New Zealand have written to the International Cricket Council (ICC) seeking clarification on Nigel Llong's contentious verdict in the recently concluded day-night Test at Adelaide on Sunday (November 29).
During Australia's first innings, despite the Hot Spot mark on Nathan Lyon's bat, TV umpire Llong said that there wasn't conclusive evidence to give it out. Lyon had all but walked off the field after watching replays but Llong refused to overturn the original not-out verdict after concluding that he wasn't certain whether the Australian spinner edged the ball.
Lyon's reprieve proved costly for New Zealand as he stitched a crucial 74-run partnership for the ninth wicket with Peter Nevill to give Australia a morale-boosting first innings lead.
Mike Hesson, New Zealand coach, was certainly not pleased with the baffling decision.
"It was excellent, wasn't it? I think everyone at the ground saw what unfolded."
"It's been spoken about a lot. We've certainly made a representation to the ICC and at present we're still awaiting an acceptable response."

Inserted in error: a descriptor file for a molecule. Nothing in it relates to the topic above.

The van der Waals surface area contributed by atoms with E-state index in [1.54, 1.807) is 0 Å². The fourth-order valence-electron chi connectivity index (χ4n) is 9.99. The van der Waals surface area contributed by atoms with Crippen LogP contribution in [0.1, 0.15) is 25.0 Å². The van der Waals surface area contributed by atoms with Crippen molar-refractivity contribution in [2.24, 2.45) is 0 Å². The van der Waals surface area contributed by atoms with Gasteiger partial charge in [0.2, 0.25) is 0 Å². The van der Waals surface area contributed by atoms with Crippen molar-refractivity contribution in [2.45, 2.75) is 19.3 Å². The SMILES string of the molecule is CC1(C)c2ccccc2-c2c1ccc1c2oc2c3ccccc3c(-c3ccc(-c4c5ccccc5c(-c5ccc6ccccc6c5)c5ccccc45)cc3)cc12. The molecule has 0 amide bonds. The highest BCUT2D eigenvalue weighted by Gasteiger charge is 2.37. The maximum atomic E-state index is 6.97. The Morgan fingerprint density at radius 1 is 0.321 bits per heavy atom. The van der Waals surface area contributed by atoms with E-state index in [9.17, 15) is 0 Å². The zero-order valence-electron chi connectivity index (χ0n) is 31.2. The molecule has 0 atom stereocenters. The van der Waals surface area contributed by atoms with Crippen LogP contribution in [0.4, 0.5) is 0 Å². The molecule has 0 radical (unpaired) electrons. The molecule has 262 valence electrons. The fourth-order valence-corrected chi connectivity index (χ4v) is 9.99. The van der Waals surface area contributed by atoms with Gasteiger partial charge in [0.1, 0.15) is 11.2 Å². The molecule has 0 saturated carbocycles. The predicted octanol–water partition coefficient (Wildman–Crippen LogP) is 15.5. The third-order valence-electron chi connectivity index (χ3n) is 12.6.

Hesson contacted match referee Roshan Mahanama but refused to reveal what specifically his team has asked from the ICC.
"There's been official representation from New Zealand Cricket, and from the team management as well," Hesson said. "We're going through the proper channels and we're awaiting a response. There is a process that needs to be followed with these decisions and we need to make sure that process was followed correctly, he added.
Hesson, however, refused to blame the Decision Review System (DRS) for the howler. "I don't think there's anything wrong with the technology at all. The technology has got a bit of a bad wrap. We've put our case forward and we are awaiting a response."
Darren Lehmann, Australian head coach, too backed Hesson. "If I was probably umpiring I probably would have let him keep walking," Lehmann told ABC Radio in an interview.
While the senior players in the team - McCullum and Ross Taylor have suggested that the verdict had a clear impact on the game, Hesson steered clear of making a definitive statement.
"The game carried on and took a number of other twists and turns after that, so it's something that I can't answer. But it certainly had an impact," he said.
Hesson also noted that the his side did not seek out Llong during the match since it wouldn't have been in the spirit of the game.
"We don't talk to umpires involved in the game during the game. We try and go through the appropriate channels. Roshan Mahanama's the match referee and he's the initial point of contact, Hesson concluded.